Of course a British director doing Tsjechov in the Netherlands makes The Cherry Orchard as watchable as it has ever been – Internationaal Theater Amsterdam’s De Kersentuin proves a real success
“Als ie echt verkocht moet worden verkoop mij er dan bij”
It’s not often that Jimi Hendrix and Creedence Clearwater Revival make their way into Chekhov but it is precisely this kind of refreshing approach that makes this production feel so alive in a way that is rarely achieved (in the UK at least). So it is somewhat perverse that it is a British director responsible, as Simon McBurney directs Internationaal Theater Amsterdam in De Kersentuin, in an adaptation by Robert Icke.
Shifted to the Netherlands in the 1970s, a real sense of liberation permeates the production, and crucial details shine anew to substantively alter the emotional palette. I’ve never felt the presence of Amanda’s drowned son so strongly, which really makes you consider her feelings towards her former home. And as Miriam Buether’s design discards conventional representation, the focus falls as much on the relations of people as it does on property.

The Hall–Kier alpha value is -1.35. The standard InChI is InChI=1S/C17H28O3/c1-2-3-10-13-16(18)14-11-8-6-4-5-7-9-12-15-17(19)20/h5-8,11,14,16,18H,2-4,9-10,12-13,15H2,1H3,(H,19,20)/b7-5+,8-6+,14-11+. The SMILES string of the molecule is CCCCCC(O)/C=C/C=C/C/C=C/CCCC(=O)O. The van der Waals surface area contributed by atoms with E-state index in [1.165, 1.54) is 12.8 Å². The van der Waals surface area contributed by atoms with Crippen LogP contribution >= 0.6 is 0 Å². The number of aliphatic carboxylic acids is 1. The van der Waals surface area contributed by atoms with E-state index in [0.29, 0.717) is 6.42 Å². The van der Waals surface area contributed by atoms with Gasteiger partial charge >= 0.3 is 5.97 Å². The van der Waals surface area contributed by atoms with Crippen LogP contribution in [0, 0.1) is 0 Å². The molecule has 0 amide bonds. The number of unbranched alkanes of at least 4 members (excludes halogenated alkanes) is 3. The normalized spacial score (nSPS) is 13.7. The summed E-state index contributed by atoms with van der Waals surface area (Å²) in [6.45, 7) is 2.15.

Chris Nietvelt’s Amanda (Ranevskaya) and Gijs Scholten van Aschat’s Steven (Lopakhin) are both fantastic as the central figures, respectively embodying old and new orders and the distance that necessarily must lie between them. Nietvelt is heartbreaking as a woman too smart to let self-delusion take over entirely and Scholten van Aschat’s energy as a man who needs to keep himself busy makes him a most charismatic figure.
There’s also devastatingly effective work from Janni Goslinga’s Clara (Varya), endlessly heartwrenching as so much potential slips through her fingers time after time, and Hugo Koolschijn as Frits (Firs) also proves deeply moving. Paule Constable’s lighting works wonders in this atmospheric space, especially in the striking staging of the final scene, McBurney’s inventiveness in how he tackles each act making this an endlessly fascinating watch. I hope it comes to the Barbican soon…